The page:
Tracking seed-dispersing piranha in the Amazon

Fish are probably not the first animals that leap to mind when thinking of seed dispersers. Squirrels are well-known examples, but researchers have recently tracked a species of frugivorous—that is, fruit-eating—piranha in the Amazon that distribute seeds over more than five kilometers of flood plains. As Daniel Cressey described in a Nature News article, “Although fish have long been suspected of having an important role in seed distribution, proof of their ability to carry fertile seeds such distances has been lacking.” Ecologist Jill Anderson from Duke University and colleagues tracked the fish Colossoma macropomum—also called a tambaqui or pacu—during three flood seasons in Peru’s Pacaya-Samiria National Reserve. As they reported in a paper published today in Proceedings of the Royal Society Biological Sciences, these fish are dispersing seeds at some of the greatest distances ever reported by frugivores. And because the seeds are dispersed in flood plains, they have a good chance of germination once the waters recede. Ed Yong reported in Discover’s blog Not Exactly Rocket Science that “seeds find it slightly easier to germinate after a voyage through the tambaqui’s innards.” By tracking these fish, Anderson also found evidence that the populations are depleted due to overfishing. That is, she was unable to find any fish close to maximum size within the three seasons she was tracking them. As Yong concluded his post, “Other species of fruit-eating fish are facing similar problems. So fishermen are not only depriving the Amazon of some of its most effective seed dispersers, they are also taking the best carriers out of the game. In doing so, they are disrupting alliances between fish and plants that have been going on for millions years. And they risk the future of the same flooded forests that provide them with their livelihoods.” Photo Credit:...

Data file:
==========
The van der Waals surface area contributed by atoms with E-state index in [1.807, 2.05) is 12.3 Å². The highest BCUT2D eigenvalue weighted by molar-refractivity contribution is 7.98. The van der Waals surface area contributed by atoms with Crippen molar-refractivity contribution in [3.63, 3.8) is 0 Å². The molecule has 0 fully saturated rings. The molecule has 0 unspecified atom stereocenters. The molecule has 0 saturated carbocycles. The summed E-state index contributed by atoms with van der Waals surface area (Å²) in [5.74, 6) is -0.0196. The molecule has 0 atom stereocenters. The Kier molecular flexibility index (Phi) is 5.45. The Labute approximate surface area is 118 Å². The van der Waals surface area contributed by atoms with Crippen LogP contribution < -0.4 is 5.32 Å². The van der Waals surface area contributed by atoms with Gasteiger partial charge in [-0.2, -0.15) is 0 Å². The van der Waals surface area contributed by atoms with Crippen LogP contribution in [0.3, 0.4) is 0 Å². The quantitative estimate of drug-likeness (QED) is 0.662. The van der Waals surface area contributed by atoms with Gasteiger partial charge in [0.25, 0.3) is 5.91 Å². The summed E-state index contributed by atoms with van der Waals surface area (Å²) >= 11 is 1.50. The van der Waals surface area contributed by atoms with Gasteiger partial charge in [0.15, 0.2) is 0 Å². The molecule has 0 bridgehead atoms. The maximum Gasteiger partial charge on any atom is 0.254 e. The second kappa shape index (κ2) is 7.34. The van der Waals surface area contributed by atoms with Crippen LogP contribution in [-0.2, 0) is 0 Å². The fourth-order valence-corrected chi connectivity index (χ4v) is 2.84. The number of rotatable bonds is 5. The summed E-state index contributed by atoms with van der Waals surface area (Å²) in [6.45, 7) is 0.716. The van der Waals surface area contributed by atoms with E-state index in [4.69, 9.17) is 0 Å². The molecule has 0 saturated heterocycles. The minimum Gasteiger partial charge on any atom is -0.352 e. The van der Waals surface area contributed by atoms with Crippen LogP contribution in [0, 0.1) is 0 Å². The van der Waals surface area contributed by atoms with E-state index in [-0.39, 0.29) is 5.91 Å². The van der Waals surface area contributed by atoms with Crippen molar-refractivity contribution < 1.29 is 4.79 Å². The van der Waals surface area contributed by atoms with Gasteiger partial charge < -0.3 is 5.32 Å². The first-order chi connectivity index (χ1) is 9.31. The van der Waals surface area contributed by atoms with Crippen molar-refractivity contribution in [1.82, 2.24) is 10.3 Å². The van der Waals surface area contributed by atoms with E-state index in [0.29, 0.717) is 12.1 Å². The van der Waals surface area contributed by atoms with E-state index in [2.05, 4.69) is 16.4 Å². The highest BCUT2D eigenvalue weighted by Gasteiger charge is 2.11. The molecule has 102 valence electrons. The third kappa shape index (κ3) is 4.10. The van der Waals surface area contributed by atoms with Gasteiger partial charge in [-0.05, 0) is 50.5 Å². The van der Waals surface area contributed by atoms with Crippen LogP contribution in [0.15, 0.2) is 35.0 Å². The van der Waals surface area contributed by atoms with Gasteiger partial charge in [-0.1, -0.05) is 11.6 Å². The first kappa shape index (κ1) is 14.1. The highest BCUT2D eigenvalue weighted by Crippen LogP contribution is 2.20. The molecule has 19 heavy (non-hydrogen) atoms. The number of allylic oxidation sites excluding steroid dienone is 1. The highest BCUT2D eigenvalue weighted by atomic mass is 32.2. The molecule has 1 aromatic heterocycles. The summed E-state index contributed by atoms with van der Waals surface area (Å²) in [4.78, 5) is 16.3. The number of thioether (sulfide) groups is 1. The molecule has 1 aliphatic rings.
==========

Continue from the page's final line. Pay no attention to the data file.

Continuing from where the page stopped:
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Peruvian boobies have the advantage as solitary hunters

Just off the coast of Peru, the Humboldt Current produces one of the most productive marine ecosystems on the planet. Humans and animals alike have based their livelihood on the abundance of marine life that results from the deep, nutrient-rich waters of this coastal upwelling. Seabirds, which gather in massive groups off the coast to prey on schools of fish, have been completely sustained, until recently: Anchovy decline from overfishing and El Nino’s warmer waters have led to a major drop in seabird populations. One resilient bird, however, has held steady due to its solitary hunting style.

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